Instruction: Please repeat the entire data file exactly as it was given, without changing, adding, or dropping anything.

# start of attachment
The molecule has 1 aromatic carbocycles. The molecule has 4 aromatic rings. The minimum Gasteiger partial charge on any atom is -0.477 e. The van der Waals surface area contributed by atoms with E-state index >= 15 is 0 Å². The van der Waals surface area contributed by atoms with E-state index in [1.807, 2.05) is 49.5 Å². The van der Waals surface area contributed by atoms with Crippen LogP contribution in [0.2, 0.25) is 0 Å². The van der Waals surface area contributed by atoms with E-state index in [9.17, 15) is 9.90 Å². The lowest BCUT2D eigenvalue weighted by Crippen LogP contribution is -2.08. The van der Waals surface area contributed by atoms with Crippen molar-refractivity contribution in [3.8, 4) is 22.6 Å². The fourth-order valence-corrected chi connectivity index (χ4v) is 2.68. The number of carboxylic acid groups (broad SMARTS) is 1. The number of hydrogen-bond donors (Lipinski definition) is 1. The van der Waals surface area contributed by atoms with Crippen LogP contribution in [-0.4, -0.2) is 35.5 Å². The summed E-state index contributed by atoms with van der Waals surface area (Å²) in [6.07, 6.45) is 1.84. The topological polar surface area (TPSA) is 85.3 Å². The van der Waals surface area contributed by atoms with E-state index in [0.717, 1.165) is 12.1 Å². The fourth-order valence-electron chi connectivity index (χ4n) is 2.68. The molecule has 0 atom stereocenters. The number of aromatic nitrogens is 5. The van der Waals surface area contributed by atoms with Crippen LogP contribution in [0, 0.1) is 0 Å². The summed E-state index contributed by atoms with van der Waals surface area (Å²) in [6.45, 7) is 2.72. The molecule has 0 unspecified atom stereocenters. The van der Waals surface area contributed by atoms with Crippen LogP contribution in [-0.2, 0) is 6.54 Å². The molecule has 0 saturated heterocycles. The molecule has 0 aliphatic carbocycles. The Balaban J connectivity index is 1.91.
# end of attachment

The molecule has 1 aromatic carbocycles. The molecule has 4 aromatic rings. The minimum Gasteiger partial charge on any atom is -0.477 e. The van der Waals surface area contributed by atoms with E-state index >= 15 is 0 Å². The van der Waals surface area contributed by atoms with E-state index in [1.807, 2.05) is 49.5 Å². The van der Waals surface area contributed by atoms with Crippen LogP contribution in [0.2, 0.25) is 0 Å². The van der Waals surface area contributed by atoms with E-state index in [9.17, 15) is 9.90 Å². The lowest BCUT2D eigenvalue weighted by Crippen LogP contribution is -2.08. The van der Waals surface area contributed by atoms with Crippen molar-refractivity contribution in [3.8, 4) is 22.6 Å². The fourth-order valence-corrected chi connectivity index (χ4v) is 2.68. The number of carboxylic acid groups (broad SMARTS) is 1. The number of hydrogen-bond donors (Lipinski definition) is 1. The van der Waals surface area contributed by atoms with Crippen LogP contribution in [-0.4, -0.2) is 35.5 Å². The summed E-state index contributed by atoms with van der Waals surface area (Å²) in [6.07, 6.45) is 1.84. The topological polar surface area (TPSA) is 85.3 Å². The van der Waals surface area contributed by atoms with E-state index in [0.717, 1.165) is 12.1 Å². The fourth-order valence-electron chi connectivity index (χ4n) is 2.68. The molecule has 0 atom stereocenters. The number of aromatic nitrogens is 5. The van der Waals surface area contributed by atoms with Crippen LogP contribution in [0, 0.1) is 0 Å². The summed E-state index contributed by atoms with van der Waals surface area (Å²) in [6.45, 7) is 2.72. The molecule has 0 unspecified atom stereocenters. The van der Waals surface area contributed by atoms with Crippen LogP contribution in [-0.2, 0) is 6.54 Å². The molecule has 0 saturated heterocycles. The molecule has 0 aliphatic carbocycles. The Balaban J connectivity index is 1.91.